Industry insiders esti-mate that in the next few years Hollywood's share of movie collections in India will rise to 15 per cent from about 4.5 per cent in 2010 - thanks to its 3D fare. Around 35 3D Hollywood films are scheduled to be released in India this year.

 See column on 3D films in India at www.businesstoday.in/raghav
Strangely, though the basic technique for making 3D films has been known for nearly a century, Haunted is only the second 3D film made in India. The first was the now-seminal Malayalam film My Dear Kuttichathan in 1984, which was later dubbed in Hindi - Chotta Chetan - and several other Indian languages. With the current renewed interest in 3D cinema, it is being released again in September. "Everybody finds there is money in 3D, especially after the success of Avatar," says Jijo Appachan, director of My Dear Kuttichathan. "So when a distributor suggested a rerun, I said okay." The movie, a raging hit, has already earned 60 times its initial investment; yet no other filmmaker before Bhatt cared to follow in Appachan's footsteps.

Why not? Filmmakers claim theatres in India did not have the technology in place to screen 3D movies; theatre owners retort there were never enough 3D movies being made to warrant the investment to make their screens 3D enabled. But the Hollywood 3D bonanza of recent years has prompted a change. Film technology company UFO Moviez has developed a 3D compliant technology which has already been installed on 110 screens across the country on a revenue sharing basis.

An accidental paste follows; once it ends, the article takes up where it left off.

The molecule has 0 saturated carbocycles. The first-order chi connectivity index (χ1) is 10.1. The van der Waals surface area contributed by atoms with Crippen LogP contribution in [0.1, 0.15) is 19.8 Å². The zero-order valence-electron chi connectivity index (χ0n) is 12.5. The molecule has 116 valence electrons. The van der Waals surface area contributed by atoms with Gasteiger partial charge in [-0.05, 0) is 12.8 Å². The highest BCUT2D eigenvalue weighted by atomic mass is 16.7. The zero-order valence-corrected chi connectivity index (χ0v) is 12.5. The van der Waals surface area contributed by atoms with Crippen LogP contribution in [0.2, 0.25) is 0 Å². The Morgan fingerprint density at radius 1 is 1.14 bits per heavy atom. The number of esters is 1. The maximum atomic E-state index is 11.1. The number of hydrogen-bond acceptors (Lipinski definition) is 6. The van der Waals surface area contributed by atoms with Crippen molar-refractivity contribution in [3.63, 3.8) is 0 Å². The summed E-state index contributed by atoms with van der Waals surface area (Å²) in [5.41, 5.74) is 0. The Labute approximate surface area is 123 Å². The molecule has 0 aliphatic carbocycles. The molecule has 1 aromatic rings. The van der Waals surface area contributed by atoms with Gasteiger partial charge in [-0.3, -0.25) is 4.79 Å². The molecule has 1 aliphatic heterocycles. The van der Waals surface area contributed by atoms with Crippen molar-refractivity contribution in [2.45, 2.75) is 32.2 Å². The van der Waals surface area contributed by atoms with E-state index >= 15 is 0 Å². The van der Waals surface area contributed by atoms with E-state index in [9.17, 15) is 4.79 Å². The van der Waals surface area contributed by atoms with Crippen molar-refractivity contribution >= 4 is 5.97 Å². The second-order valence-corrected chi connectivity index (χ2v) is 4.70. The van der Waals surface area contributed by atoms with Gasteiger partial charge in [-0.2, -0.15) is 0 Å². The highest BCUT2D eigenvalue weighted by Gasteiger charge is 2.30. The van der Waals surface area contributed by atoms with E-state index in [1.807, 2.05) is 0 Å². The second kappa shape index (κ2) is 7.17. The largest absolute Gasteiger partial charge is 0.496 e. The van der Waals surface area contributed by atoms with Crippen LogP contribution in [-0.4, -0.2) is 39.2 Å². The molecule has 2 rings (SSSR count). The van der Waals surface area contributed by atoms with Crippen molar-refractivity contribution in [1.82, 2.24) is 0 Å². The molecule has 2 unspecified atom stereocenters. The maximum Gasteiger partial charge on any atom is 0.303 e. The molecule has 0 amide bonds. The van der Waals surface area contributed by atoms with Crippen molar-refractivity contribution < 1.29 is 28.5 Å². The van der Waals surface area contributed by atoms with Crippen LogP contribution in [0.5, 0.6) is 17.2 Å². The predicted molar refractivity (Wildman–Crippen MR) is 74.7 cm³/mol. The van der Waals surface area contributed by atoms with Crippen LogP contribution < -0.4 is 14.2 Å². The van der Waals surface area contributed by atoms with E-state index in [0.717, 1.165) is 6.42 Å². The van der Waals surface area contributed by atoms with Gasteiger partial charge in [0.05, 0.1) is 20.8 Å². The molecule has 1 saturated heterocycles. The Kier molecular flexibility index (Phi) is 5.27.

READhow Bollywood is catching up with visual effects fever

Currently it costs roughly Rs 10 lakh to convert an existing 2D screen to 3D, say industry insiders, while to build a new 3D screen costs around Rs 30 to 35 lakh, depending on the technology adopted. "The plan is to have 1,250 3D compliant screens in the next two years," says Rajesh Mishra , C E O , Indian Operations, UFO Moviez. All the major multiplex chains expect 3Denabled screens to grow by about 30 to 40 per cent annually. Theatre owners expect to quickly recover their investment considering that 3D films are currently generating two to three times the revenue per theatre than the conventional format. "3D today is what Dolby (surround sound system) was 10 years back," says Pramod Arora, Group President of the PVR chain of cinemas. "3D gives us repeat audience."